Peak Oil News: 06/01/2004 - 07/01/2004

Tuesday, June 29, 2004

The Peak in U.S. Coal Production

From The Wilderness

As many people with even a casual interest in energy now know, natural gas supplies in the United States are very tight and will most likely become worse due to mature gas reservoirs no longer being able to meet demand. The National Petroleum Council (NPC), an industry organization established by the U.S. Interior Secretary in 1946, announced in a September 2003 report that U.S. and Canadian gas production has "plateaued" and that North America will no longer be self reliant in meeting its gas needs.1 There currently exists only one source of proposed salvation for meeting American gas demand, and that is importing Liquefied Natural Gas (LNG) from other countries such as Oman, Qatar, or Algeria. There is currently a large effort in this nation to rapidly increase LNG imports but safety and environmental concerns are greatly slowing down this effort. In addition, competition for LNG from Japan, Europe, India, and China may very well limit the amount we can ultimately obtain.

The oil situation may turn out to be just as bad, if not worse. Studies conducted by petroleum geologists such as Colin Campbell2 and L.F. Ivanhoe3 suggest that conventional oil production will peak sometime before 2010. While this claim was at first ignored by most mainstream media, it can't be ignored any longer. Petroleum prices have reached record highs; oil production has peaked in individual countries including the U.S., Britain, and perhaps Oman; and it's now commonly recognized that Saudi Arabia is the only country claiming excess production capacity. Ever-increasing numbers of former skeptics agree that oil production may peak during this decade.

We live in a world that was built and is sustained by inexpensive, readily available fossil fuels. Fossil energy powers our delivery vehicles and all of our farm machinery, it pumps water to our homes, it produces nearly all of the products that we call chemicals. In short, without fossil fuels our civilization cannot exist as we currently know it. Figure 1 shows the percentage of various energy sources used to run American civilization from 1920 to 2002. It can be easily seen that natural gas, petroleum, and coal make up the vast majority of American energy demand and that as petroleum and gas consumption have risen or fallen, coal has done the inverse. This is because coal is the only real alternative for gas and oil. Some might argue that there could be other sources of energy and they would be right but we are simply not ready for them.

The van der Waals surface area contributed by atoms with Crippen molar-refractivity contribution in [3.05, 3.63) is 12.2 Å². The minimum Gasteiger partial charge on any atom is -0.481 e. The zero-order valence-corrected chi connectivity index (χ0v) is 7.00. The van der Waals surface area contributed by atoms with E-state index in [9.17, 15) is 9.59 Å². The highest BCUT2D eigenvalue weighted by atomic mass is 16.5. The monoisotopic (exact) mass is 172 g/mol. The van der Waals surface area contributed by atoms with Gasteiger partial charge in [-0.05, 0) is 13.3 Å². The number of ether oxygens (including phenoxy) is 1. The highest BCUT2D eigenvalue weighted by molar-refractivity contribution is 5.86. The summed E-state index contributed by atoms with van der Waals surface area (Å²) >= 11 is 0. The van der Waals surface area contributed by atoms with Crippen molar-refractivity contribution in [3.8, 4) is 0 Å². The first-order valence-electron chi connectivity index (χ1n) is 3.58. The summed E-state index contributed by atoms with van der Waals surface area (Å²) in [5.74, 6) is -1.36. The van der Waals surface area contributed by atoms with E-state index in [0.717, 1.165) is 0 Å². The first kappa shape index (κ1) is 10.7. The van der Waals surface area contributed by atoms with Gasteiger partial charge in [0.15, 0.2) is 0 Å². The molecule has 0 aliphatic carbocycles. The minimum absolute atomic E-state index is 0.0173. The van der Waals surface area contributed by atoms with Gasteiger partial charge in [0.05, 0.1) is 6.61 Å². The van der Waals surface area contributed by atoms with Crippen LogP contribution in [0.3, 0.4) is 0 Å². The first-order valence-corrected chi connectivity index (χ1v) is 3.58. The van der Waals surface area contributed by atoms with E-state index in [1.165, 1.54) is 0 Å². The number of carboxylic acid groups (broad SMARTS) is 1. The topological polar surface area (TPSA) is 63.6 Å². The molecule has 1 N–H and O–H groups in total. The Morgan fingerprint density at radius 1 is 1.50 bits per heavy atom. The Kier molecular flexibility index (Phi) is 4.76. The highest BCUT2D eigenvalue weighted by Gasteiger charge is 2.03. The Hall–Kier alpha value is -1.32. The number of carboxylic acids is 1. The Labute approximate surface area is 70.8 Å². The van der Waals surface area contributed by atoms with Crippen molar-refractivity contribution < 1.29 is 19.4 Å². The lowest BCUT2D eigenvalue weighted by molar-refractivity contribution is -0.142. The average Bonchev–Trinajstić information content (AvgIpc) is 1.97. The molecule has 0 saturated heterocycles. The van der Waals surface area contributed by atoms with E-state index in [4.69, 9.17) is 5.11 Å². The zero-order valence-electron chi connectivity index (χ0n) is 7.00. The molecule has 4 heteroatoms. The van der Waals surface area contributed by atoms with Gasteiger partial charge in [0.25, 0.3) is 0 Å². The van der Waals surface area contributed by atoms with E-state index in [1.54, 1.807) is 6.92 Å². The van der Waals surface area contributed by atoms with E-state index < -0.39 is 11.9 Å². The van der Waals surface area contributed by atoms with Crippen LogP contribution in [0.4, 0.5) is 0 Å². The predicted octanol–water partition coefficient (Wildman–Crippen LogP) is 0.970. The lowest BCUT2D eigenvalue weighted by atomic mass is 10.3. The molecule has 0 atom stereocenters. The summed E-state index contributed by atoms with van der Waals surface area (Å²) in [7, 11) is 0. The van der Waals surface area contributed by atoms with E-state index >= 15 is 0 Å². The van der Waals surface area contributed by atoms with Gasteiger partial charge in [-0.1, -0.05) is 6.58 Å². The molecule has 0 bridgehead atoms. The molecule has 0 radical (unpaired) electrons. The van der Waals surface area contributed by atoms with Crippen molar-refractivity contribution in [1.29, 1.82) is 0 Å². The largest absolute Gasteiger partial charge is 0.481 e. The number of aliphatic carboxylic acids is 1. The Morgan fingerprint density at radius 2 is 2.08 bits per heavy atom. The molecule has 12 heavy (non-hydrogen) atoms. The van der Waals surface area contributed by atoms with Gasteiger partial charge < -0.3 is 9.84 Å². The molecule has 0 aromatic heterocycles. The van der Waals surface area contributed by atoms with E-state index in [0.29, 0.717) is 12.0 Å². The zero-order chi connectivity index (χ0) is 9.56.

Figure 1


Monday, June 28, 2004

The End of Oil

MotherJones.com

Oil, besides being a whole lot of political trouble, is approaching its production peak. What to do?

Not since the OPEC embargo of the 1970s have Americans been forced to take such a hard look at the nation’s reliance on oil, particularly the Middle Eastern variety. With gas selling at more than $2 a gallon, and a barrel of oil trading at $40 or more, the U.S. economy is feeling the pain at every level. And of course, the need to secure a reliable supply of oil from the Middle East explains, in large part, the presence of U.S. troops in Iraq.

Now comes Paul Roberts to tell us in his new book, The End of Oil, that crude, besides being at the core of a host of political and economic problems, is getting harder to find, both in the Middle East and (especially) outside it -- meaning that high prices are here to stay, and that the United States can expect to become more, not less, dependent for its oil on volatile Middle Eastern countries.

Roberts says that Americans are “energy illiterate” -- we only think about the nation’s energy policy when oil prices hit us hard in the pocket. If the high price of oil keeps up, it may be just be the rude awakening needed for us to pressure politicians and in turn, the energy industry, to undertake massive investment in the alternatives to oil. If we don’t, the consequences will be disastrous: economic recession, environmental devastation, and further upheaval in the Middle East.

Roberts sat down with MotherJones.com to talk about the oil economy, the viability of alternative energy sources, and how the price of oil might play out as an election issue this year.

Click link to read interview with Paul Roberts


The Undeclared Oil War

washingtonpost.com

[W]e are on the cusp of a new kind of war -- between those who have enough energy and those who do not but are increasingly willing to go out and get it. While nations have always competed for oil, it seems more and more likely that the race for a piece of the last big reserves of oil and natural gas will be the dominant geopolitical theme of the 21st century.